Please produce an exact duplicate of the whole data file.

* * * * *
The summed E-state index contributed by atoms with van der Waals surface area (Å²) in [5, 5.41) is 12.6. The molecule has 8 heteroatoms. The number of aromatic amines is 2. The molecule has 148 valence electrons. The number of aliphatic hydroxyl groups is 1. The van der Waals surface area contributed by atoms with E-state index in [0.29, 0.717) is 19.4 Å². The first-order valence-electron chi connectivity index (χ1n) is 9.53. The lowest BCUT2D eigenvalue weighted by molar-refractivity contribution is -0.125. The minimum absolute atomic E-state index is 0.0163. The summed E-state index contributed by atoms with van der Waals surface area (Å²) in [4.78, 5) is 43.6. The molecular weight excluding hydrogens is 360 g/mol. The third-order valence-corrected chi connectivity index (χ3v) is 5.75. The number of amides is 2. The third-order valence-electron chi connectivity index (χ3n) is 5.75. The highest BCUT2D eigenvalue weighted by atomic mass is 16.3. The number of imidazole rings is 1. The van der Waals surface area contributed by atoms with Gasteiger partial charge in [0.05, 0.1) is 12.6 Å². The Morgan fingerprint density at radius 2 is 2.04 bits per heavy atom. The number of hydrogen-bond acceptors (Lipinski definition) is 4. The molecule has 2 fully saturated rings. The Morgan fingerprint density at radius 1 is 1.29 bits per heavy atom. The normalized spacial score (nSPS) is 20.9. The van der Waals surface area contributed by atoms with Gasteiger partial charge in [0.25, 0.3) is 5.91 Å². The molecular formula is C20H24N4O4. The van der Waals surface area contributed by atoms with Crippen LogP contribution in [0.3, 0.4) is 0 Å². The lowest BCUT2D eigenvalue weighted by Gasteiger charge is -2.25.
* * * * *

The summed E-state index contributed by atoms with van der Waals surface area (Å²) in [5, 5.41) is 12.6. The molecule has 8 heteroatoms. The number of aromatic amines is 2. The molecule has 148 valence electrons. The number of aliphatic hydroxyl groups is 1. The van der Waals surface area contributed by atoms with E-state index in [0.29, 0.717) is 19.4 Å². The first-order valence-electron chi connectivity index (χ1n) is 9.53. The lowest BCUT2D eigenvalue weighted by molar-refractivity contribution is -0.125. The minimum absolute atomic E-state index is 0.0163. The summed E-state index contributed by atoms with van der Waals surface area (Å²) in [4.78, 5) is 43.6. The molecular weight excluding hydrogens is 360 g/mol. The third-order valence-corrected chi connectivity index (χ3v) is 5.75. The number of amides is 2. The third-order valence-electron chi connectivity index (χ3n) is 5.75. The highest BCUT2D eigenvalue weighted by atomic mass is 16.3. The number of imidazole rings is 1. The van der Waals surface area contributed by atoms with Gasteiger partial charge in [0.05, 0.1) is 12.6 Å². The Morgan fingerprint density at radius 2 is 2.04 bits per heavy atom. The number of hydrogen-bond acceptors (Lipinski definition) is 4. The molecule has 2 fully saturated rings. The Morgan fingerprint density at radius 1 is 1.29 bits per heavy atom. The normalized spacial score (nSPS) is 20.9. The van der Waals surface area contributed by atoms with Gasteiger partial charge in [0.25, 0.3) is 5.91 Å². The molecular formula is C20H24N4O4. The van der Waals surface area contributed by atoms with Crippen LogP contribution in [0.3, 0.4) is 0 Å². The lowest BCUT2D eigenvalue weighted by Gasteiger charge is -2.25.